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City of Wheeling Poised to Purchase 19th Street Property

File Photo City leaders are moving forward with a plan to purchase the long-neglected warehouse property at the corner of 19th and Jacob streets in Wheeling, at one time a potential site for the proposed public safety building.

WHEELING — City Council will consider legislation Tuesday for the purchase of former warehouse property at 19th and Jacob streets that at one time had been under consideration for a new public safety building.

With plans for the public safety building now focusing on the former Ohio Valley Medical Center property, which the city recently purchased, city leaders have continued to consider the purchase of the former warehouse property on 19th Street. The site has crumbling vacant industrial buildings that have been described as “eyesores.”

It sits in East Wheeling, and can be easily seen by those traveling W.Va. 2.

The warehouse property, made up of several parcels of land owned by Americo Inc., has environmental concerns, as well, and will require abatement action before any future development takes place.

“We’ve had an option agreement with Americo which started out at 90 days,” Wheeling City Manager Robert Herron said on Friday.

Initially as the city looked at the site for the new public safety building, work was done for the needed environmental review at that location. This triggered extensions of the option agreements — first another 90-day extension, and then two additional 30-day extensions.

During that time, the focus of the public safety site search shifted to OVMC, Herron noted, and city council eventually voted to acquire the hospital campus in June.

The 19th Street property remains under an option agreement for purchase, and because the city has opted to locate the public safety building elsewhere, the price tag for the 19th Street parcels has gone down to the base price of $150,000, Herron said. There had been an additional $195,000 environmental escrow attached to the original proposal that no longer applies if the city purchases the property.

“Now it is no longer the primary focus of public safety, but we have done a significant amount of environmental review work on the property, we know what the remediation issues are, and they are not nearly as extensive as what we thought they might be,” the city manager said. “We’ve had numerous discussions with the West Virginia Department of Environmental Protection staff regarding the studies that we have completed in a manner in which to remediate the property. We’re at a point where we have a very good chance of obtaining funding through the West Virginia DEP to demolish and abate the property through a grant/loan.”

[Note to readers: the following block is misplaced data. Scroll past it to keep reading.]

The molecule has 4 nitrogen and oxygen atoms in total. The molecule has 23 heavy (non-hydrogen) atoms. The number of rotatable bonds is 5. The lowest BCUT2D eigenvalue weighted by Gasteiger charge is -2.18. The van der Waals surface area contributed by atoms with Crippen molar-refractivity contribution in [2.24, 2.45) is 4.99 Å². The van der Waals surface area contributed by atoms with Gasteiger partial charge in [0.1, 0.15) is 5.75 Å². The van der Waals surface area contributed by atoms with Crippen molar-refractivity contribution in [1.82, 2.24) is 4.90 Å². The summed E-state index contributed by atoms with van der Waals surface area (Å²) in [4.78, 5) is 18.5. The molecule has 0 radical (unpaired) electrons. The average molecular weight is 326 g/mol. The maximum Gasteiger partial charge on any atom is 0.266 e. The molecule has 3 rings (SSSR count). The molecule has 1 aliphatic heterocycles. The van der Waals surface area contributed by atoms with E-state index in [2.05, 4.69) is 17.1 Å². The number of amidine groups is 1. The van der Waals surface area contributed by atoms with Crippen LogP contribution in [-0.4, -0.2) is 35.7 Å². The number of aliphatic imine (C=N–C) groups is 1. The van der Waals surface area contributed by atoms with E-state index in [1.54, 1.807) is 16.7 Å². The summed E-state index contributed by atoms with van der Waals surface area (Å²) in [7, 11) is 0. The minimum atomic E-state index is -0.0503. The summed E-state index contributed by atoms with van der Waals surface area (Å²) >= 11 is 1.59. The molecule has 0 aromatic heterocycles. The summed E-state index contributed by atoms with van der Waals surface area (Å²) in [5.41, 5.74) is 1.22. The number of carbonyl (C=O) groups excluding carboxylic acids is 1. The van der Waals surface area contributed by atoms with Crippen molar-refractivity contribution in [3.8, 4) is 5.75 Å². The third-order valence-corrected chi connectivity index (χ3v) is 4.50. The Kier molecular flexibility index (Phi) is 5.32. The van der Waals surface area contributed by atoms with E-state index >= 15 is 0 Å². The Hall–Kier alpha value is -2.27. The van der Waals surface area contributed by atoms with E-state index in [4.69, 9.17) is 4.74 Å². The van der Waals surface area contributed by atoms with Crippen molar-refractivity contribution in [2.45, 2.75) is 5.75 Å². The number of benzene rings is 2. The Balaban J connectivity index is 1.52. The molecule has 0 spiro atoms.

The site contains just under 3 acres of land and has full utilities. If the property is cleared and prepared for development, with all remediation complete, it would carry a newly appraised value of $400,000, Herron said. As it stands now, the site has no value outside of what council will ask taxpayers to spend on the purchase.

“Ultimately, the purpose of purchasing this property would be to clean it up and prepare it for future new development,” Herron said. “In that neighborhood right now, there’s been a significant amount of new economic activity. Ziegenfelder’s is currently expanding, Carenbauer’s expanded, Taylormade Printing has made renovations, the city has invested in the J.B. Chambers Recreation Complex. This is a great opportunity to prepare an almost 3-acre site for development.”

In terms of remediation, there will be no need to haul any material off site, Herron said.

“When a building is built, there would need to be a vapor barrier installed underneath the building at the time of construction, and that is estimated to cost $100,000. Demolition and asbestos remediation is estimated to cost $250,000.”

Both the environmental remediation in the ground and asbestos abatement from the buildings would be eligible for funding through the state grant/loan program. City leaders are very hopeful that the grant/loan funding would be received. In fact, they’ve been encouraged to apply for it by the DEP, Herron claimed. The total amount available would be $300,000, and the loan portion would be 0 percent interest, Herron noted.

In order to be eligible for the funding, the city must own the property.

If city council moves forward with the purchase of the property, Herron said he would like to apply for the West Virginia Department of Environmental Protection funding this month.

Money in the city’s project fund would be used for the purchase of the property. Currently, the city has $1.5 million in this fund, the city manager said.

“This is a situation similar to the 1100 block (downtown) where the city bought dilapidated structures,” Herron said. “In that case the Tax Increment Financing acquired, demolished and prepared the site for development, and look what we have now.

“This site is much larger than that, with full utilities in an industrial-commercially zoned area. It is in a business district that is really thriving right now.”